Another point, related to the subject of the OP, is simply the number of starters used by each team in a season. I would imagine teams use, an average, about ten different starters a year. Therefore, the preseason emphasis on having a solid 5-man rotation is a bit exaggerated. Ideally, teams will have at least 7 fairly solid guys available (including in AAA).

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      • Jack Straw says:

        Agreed. Even on sites that draw more informed fans it can be nearly impossible to have an intelligent discussion relating to the quality of starting pitching. As a Mets fan I endured a whole lot of “Pineiro sucks, he’s a back of the rotation guy”, and “Marquis is garbage! CHONE projects him at 192 innings with a 4.45 ERA, so what the hell do we need another fifth starter for???”

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    7. Mike Solomon says:

      I do not think you are framing your argument well. I think what you might be doing is perhaps explaining the importance of your 6th-10th options for a rotation. Saying that there is no such thing as a 5th starter is the same as saying there is no such thing as a pitching prospects. There is a kernel of truth there wrapped in a ton of overstatement.

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    8. Marc Hulet says:

      This is certainly not meant to be any earth-shattering statement, as mentioned in the article, it was a quick and easy way to state the basis of my discuss. The meat of the topic will post tomorrow.

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      • rotofan says:

        I’m curious to see tomorrow’s post, your premise being that teams should stop chasing the myth of a fifth starter and find better way to allocate innings.

        I’m not sure what you will propose, but it seems as a starting point you might begin with four starters. How then, should a team use its pitchers when those four starters aren’t available?

        Rather than use what end up being a series of failed fifth starters, team could instead start with what might be a strength, a group of middle relievers who can pitch well for two or three innings at a time, basically once through the lineup. Then plan on using two or three of them to get you to the eight inning and hand off to the setup man and closer.

        The downside would be to put more strain on middle relievers, but perhaps that is a strain that is shared among enough relievers as to not make it overly burdensome.

        There would be some other benefits to the approach:

        (1) Managers could mix left and right handed relievers to force opponents to use up bats on-the-bench before the late innings.
        (2) Managers could mix up hard and soft throwers to keep batters off-balance.
        (3) Middle relievers might feel a greater stake in what happens as their responsibility expands.

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    9. Rob says:

      If by “quick and dirty” you mean “meaningless and wrong” sure. Doug Davis made 34 starts for the DBacks last season, Brandon Webb 1.

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    10. logan3825 says:

      I tried something similar to the Jeff Sackman article from December 2006. I came up with these numbers for 2009. I used starters splits only.
      NL
      ERA/Innings per start
      3.19/6.3
      3.77/6.1
      4.24/5.8
      4.73/5.7
      5.65/5.2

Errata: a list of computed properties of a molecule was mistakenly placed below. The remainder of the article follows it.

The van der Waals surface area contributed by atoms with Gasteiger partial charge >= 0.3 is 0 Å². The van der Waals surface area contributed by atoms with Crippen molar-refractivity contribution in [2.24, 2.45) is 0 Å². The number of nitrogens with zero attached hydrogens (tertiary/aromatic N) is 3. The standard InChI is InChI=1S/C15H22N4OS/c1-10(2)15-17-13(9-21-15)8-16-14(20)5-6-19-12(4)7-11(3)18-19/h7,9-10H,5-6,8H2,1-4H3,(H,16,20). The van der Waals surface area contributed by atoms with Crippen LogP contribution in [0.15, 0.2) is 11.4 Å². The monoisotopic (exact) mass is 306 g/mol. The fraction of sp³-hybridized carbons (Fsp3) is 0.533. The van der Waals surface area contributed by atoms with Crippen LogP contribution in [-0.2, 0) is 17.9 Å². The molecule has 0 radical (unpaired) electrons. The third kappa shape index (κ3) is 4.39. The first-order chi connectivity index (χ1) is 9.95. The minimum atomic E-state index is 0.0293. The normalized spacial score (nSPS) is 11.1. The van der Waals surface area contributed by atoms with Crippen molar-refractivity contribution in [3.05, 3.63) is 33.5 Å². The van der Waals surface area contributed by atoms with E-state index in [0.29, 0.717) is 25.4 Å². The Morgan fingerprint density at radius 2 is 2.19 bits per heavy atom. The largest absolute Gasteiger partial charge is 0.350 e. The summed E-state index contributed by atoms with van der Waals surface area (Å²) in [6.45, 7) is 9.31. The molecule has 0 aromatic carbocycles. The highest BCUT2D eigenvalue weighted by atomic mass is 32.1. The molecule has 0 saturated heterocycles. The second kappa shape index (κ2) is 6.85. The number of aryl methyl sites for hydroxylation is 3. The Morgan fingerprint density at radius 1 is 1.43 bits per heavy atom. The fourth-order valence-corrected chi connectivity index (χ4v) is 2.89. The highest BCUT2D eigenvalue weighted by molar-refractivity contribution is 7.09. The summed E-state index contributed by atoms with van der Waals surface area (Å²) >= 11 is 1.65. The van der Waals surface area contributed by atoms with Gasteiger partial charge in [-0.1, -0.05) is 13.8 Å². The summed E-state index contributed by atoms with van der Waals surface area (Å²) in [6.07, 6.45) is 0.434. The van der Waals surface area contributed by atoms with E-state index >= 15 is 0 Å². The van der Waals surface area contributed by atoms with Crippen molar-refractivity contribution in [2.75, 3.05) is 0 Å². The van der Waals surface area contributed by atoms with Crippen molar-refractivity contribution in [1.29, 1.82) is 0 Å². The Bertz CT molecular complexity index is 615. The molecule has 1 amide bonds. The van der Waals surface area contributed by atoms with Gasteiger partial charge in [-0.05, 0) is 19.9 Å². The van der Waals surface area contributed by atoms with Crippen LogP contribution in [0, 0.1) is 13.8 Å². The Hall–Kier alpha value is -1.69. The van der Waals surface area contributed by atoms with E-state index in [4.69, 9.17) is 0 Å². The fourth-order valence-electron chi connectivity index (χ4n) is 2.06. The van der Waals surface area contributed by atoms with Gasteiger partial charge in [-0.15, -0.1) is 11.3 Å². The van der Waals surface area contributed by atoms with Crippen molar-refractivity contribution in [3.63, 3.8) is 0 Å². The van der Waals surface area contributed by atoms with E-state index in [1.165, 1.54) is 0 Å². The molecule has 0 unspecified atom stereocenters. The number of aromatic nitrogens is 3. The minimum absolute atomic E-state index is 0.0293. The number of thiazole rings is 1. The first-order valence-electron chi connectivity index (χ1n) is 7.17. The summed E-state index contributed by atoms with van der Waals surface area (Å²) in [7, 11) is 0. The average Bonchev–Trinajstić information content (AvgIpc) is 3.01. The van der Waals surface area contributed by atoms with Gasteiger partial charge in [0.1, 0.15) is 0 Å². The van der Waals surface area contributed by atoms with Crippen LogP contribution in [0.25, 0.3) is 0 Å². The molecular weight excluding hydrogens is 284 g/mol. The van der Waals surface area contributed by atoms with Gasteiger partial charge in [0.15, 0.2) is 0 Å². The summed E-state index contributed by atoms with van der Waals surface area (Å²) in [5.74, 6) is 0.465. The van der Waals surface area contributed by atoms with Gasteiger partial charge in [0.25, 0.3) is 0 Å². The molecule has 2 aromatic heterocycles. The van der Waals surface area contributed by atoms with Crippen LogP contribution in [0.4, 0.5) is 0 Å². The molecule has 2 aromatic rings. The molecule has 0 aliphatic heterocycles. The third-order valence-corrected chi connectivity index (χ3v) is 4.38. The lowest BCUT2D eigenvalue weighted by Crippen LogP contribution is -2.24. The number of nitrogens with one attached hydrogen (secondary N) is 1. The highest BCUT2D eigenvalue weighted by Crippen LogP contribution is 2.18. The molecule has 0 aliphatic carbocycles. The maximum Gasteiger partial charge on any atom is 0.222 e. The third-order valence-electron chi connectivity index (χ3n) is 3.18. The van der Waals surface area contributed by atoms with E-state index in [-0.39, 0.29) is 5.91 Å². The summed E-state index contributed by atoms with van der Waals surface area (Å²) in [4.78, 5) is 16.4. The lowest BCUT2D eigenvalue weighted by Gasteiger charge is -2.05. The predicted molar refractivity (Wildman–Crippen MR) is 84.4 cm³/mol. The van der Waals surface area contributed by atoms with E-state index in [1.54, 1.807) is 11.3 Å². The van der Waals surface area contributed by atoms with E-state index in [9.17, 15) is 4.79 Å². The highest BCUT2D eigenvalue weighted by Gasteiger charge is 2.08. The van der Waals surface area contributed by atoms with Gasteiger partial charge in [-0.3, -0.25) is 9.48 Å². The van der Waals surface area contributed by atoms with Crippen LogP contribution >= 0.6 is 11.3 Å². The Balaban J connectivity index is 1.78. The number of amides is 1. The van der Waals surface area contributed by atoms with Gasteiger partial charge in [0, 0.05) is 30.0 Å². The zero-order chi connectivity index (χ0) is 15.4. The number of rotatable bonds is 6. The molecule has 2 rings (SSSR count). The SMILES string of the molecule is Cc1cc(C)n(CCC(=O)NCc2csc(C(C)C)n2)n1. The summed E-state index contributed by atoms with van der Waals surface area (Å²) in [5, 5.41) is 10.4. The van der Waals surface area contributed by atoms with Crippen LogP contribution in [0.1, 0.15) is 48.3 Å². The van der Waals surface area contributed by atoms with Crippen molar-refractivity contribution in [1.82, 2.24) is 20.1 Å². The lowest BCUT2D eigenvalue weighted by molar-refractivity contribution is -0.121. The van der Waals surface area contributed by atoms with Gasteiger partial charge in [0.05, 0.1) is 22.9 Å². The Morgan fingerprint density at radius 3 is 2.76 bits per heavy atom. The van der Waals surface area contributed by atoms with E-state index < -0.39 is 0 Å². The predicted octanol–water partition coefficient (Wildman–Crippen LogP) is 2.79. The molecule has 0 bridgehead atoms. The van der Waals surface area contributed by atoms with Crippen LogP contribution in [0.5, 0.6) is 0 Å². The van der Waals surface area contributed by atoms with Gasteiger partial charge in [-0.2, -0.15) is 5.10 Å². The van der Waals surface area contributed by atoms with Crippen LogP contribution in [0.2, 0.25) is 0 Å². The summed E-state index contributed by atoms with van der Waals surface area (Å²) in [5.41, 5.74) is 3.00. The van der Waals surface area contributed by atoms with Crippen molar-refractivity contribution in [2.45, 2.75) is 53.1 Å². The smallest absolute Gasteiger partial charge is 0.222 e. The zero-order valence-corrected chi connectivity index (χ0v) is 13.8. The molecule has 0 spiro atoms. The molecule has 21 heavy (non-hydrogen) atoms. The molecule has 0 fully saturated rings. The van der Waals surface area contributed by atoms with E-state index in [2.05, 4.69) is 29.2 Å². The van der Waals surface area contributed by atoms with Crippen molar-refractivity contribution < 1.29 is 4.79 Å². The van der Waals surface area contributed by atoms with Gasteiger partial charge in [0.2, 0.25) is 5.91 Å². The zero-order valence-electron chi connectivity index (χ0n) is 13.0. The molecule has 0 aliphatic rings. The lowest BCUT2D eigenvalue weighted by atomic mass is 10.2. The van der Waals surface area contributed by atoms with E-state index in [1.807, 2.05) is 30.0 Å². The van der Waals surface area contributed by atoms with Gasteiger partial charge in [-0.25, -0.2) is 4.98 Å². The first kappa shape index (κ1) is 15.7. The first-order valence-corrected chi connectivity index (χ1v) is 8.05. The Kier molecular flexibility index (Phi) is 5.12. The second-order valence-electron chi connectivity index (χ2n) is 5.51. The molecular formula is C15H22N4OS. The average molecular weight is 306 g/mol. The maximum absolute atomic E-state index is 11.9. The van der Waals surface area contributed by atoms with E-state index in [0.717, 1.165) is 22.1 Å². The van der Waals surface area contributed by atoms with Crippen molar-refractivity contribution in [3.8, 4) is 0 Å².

AL
      ERA/Innings per start
      3.27/6.4
      3.98/6.2
      4.47/5.9
      5.08/5.5
      6.47/5.1

      MLB
      ERA/Innings per start
      3.23/6.4
      3.87/6.2
      4.34/5.9
      4.89/5.6
      6.03/5.2

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    11. Ted Hoppe says:

      I’m incline to look at the innings pitched as a factor.
      How many pitchers in your rotation are giving you 200+ innings? 36 pitchers hit that mark last season
      If you translate this into starts, 6 innings per start X 36 = 216. Only 15 pitchers throw more than 216 innings last season

      …and this doesn’t count the post season games.

      So this makes the question, do fourth starters really exits? Because fifth starter roles are usually filled by committee.

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    12. Eirias says:

      I disagree. If fifth starters didn’t exist, Yankees beat writers would be out of a job. Well, most would be. Some would need to hang around for teh 8th.

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    13. B N says:

      I’m not quite sure how number of starts determines the 5th starter. So… if halfway through the season, your #1 guy goes down, and you get a full season worth of starts out of your 5th guy, plus a full half season out of the 6th guy brought in… you had no 5th starter? Whaaa?

      The issue with this methodology is not injuries. It’s that the distribution of injuries affects it so much. If all your starters had ailments that caused them to make just 23 starts, you’d have no starters at all! (according to this). Likewise, losing a top starter to a season-ender early in the season will make it seem like you had 5 guys all along (if the others are healthy). Losing the same guy midway will make it seem like you only had 3 starters, because both he AND his replacement will only get a half season’s worth of starts.

      I mean, look at the Red Sox. They probably don’t have a 5th starter last season according to this. Untrue. They could have had 2 or 3 options for that slot, if they wanted. Penny could have done it all season. Buchholz could have. They were going for the bigger-better pitcher, instead. So they traded Penny, and put in Smoltz. When Smoltz didn’t fare well, go to your young gun. While in truth, Penny and Buchholz were reasonable 5th starters for a whole season. For some clubs, these guys would have been in the 4rth slot all season. Turnover doesn’t mean derth- it can mean surplus also.

      The issue is not just about filling holes. It’s about always seeking improvement. If the Brewers, during their playoff run, had 5 guys who did 23 starts and then trade for Sabathia and push a guy out of the rotation- they no longer had a 5th starter? No. They now have 2 of them, but one isn’t playing. But this won’t show that.

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    14. Dave S. says:

      Fifth starter is a state of mind. It is a baseball abstraction of major-league tightrope mediocrity.

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    15. walkoffblast says:

      Interestingly enough one of the two teams with a “5th starter,” the Cubs, had a worse record than the Mariners even though they could not claim to have even a number 2 starter.